I’d make a great Everton owner.
That’s not just your typical pig-headed ‘know-it-all’ football supporter statement. I actually believe I’d be a good fit.
Why? Because I’m the sort of guy who’d pull 3 consecutive all-nighters to finish university coursework that I’d had months to complete.
I’ll wait until the very last minute before getting my act together and leaving the house in a morning for work.
I have big dreams and grand plans, but end up spending most nights in my undies playing FIFA instead of actually taking action towards achieving said ambitions.
It took me 5 full weeks to get angry enough to even contemplate writing this article, and even then, 3 half-arsed sittings to complete it.
There’s always tomorrow, isn’t there? That’s the dangerous thing.
And here’s the point: the fact that Everton STILL find themselves managerless 5 weeks after sacking ruddy-faced Ronald Koeman somehow manages to be both profoundly shocking and completely unsurprising.
Shocking because this is the age of ruthless Premier League efficiency, of football clubs as huge business entities, of decisive billionaire owners with masses of business experience.
Unsurprising because, of course, this isn’t a new phenomenon. As one of the unfortunate Evertonians to reach football maturity at the exact point in history when the Blues decided that winning silverware wasn’t worth the hassle anymore, I’ve been conditioned to recognise that nothing is ever simple or straightforward for this hapless organisation. For all our prestige as a club, for all the pats on the head for being ‘well-managed,’ and ‘a proper club,’ we somehow manage to make a bigger mess of this stuff than most other clubs could dream of. And by ‘this stuff’ I mean basically everything. Signing players, selling players, sacking managers, appointing managers. EGM’s, AGM’s, new stadia.
Personnel have been and gone. Our deep-rooted institutional dawdling has been blamed on numerous individuals, from Peter Johnson to ‘Dithering Davey,’ Chairman Bill, Steve Walsh, Ronald Koeman and now Farhad Moshiri, who looks to be a perfect fit for the board of dilatory directors on which he apparently doesn’t have a seat.
But while names and faces change, one thing remains constant: Everton take ages to ‘do stuff.’
Looking back over my life as an Evertonian, it strikes me that nothing has ever actually been simple. Every time we’ve ‘bought big,’ we’ve pinched pennies and scrimped and saved until the deals were minutes from collapse. Mysterious hold-ups and delays have plagued, at a conservative estimate, at least 90% of incoming transfers I can remember. The interminable gap between ‘poised to sign’ and ‘confirmed signing’ must be at least twice as long as it is for any other club, and probably even longer, as rumours swirl of failed medicals and rival clubs ready to hijack bids.
This has just been the Everton way for as long as I can remember. From the Andrei Kanchelskis saga of 1996, a transfer that rumbled on for weeks over a £1m sell-on fee owed to Shakhtar Donetsk; right through to the weeks, and I do mean weeks, it took us to sign Gylfi Sigurdsson for fourty-five times that figure in August this year. All part of one continuous, clumsy narrative.
And to understand just how deeply ingrained this trait is, you need only rewind the clock twenty years and compare it to where we find ourselves now. In 1997, after Joe Royle’s departure from the club, Everton’s supposed sugar-daddy owner was in the process of wading his way through an ambitious shortlist of would-be managers at home and abroad, being met with rejection at every turn as the process became increasingly panicked. Optimism and ambition gave way to fear, and anxiety, and the road ultimately led to a brutal relegation dogfight that we somehow survived. Deja vu?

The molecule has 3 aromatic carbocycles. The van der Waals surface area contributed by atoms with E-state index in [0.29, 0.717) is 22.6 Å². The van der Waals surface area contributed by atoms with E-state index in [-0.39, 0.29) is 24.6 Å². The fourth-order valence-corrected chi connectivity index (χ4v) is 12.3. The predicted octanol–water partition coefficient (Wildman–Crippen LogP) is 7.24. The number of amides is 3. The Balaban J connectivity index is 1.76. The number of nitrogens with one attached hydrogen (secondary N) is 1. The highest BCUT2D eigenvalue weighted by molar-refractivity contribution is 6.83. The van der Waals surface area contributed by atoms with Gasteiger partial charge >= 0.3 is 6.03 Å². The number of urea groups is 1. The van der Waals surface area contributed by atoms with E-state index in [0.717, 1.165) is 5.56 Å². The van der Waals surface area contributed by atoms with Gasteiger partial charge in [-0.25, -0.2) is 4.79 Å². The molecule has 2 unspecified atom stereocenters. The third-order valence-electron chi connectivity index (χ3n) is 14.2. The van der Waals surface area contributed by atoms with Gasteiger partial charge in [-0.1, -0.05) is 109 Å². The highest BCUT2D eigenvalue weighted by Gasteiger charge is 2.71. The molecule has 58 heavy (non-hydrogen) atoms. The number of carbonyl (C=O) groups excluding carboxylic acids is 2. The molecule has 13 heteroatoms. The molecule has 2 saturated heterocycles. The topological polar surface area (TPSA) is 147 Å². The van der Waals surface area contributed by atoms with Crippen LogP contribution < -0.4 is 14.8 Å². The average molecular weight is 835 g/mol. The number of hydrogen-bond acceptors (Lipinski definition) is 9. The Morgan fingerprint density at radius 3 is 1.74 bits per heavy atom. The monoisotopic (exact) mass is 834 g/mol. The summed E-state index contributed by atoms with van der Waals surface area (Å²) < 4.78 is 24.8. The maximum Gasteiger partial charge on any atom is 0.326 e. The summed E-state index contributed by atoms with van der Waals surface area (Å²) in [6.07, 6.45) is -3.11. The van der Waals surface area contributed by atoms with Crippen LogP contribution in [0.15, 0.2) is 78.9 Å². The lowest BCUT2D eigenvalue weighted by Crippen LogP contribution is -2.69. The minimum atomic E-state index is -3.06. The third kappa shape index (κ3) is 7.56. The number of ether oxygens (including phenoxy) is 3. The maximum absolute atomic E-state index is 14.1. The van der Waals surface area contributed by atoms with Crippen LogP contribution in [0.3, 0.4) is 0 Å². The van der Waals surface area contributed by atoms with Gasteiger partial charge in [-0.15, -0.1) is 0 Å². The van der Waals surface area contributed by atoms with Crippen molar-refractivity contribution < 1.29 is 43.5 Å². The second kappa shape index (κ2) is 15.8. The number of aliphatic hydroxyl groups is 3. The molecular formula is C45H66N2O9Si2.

‘Nothing will be the same’ was the mysterious promise made by the club in its marketing materials. Maybe it should have been ‘Some things never change?’
Everton’s penchant for hesitation has now landed us in a situation where, ahead of what even the most optimistic Blue would acknowledge as a relegation six-pointer, David Unsworth will be in the dugout once again – despite 9 goals conceded in 2 games, and a broken demeanour that suggests he is utterly desperate to get back to coaching the under-23s. Who would bet against him being in charge for the Huddersfield game on Saturday, as well? It’s as if those in charge of the club have no sense of the passing of time.
Everton’s search for a new manager isn’t far off MY first priority, and I have a full-time job and a family. It’s keeping ME awake at night, but the fact that every day brings nothing but further silence suggests that sense of urgency might not be shared by those in charge of the train set.
Sam Allardyce looks likely to be the chosen candidate (although even today, 5 weeks on, we’re still apparently talking to 3 candidates) and I’ve seen a lot of anger directed towards him. With respect, though, I see Big Sam not as the cause, but the effect. Getting mad at him is like directing your anger at the fire instead of the arsonist. We might as well get behind him and support his team because, if nothing else, it’ll all just be more fun that way. He’s a product of circumstance, the circumstance being that ‘The Ev’ have stalled and mismanaged, and failed to buy the last 3 pieces of Koeman’s bizarre impressionist jigsaw puzzle. That failure has somehow plunged our bright new dawn back to the days of Mitch Ward and Carl Tiler like some sadistic Delorean time machine.
Whatever happens in the coming weeks and months, you can guarantee, and I mean guarantee, that the least likely phrase you’re likely to hear from the roving reporter outside Finch Farm on the 31st of January 2018 will be this: ‘We’re expecting a quiet night at Everton, who got all their business done early.’
Up the procrastinating, incompetent, dilly-dallying Toffees.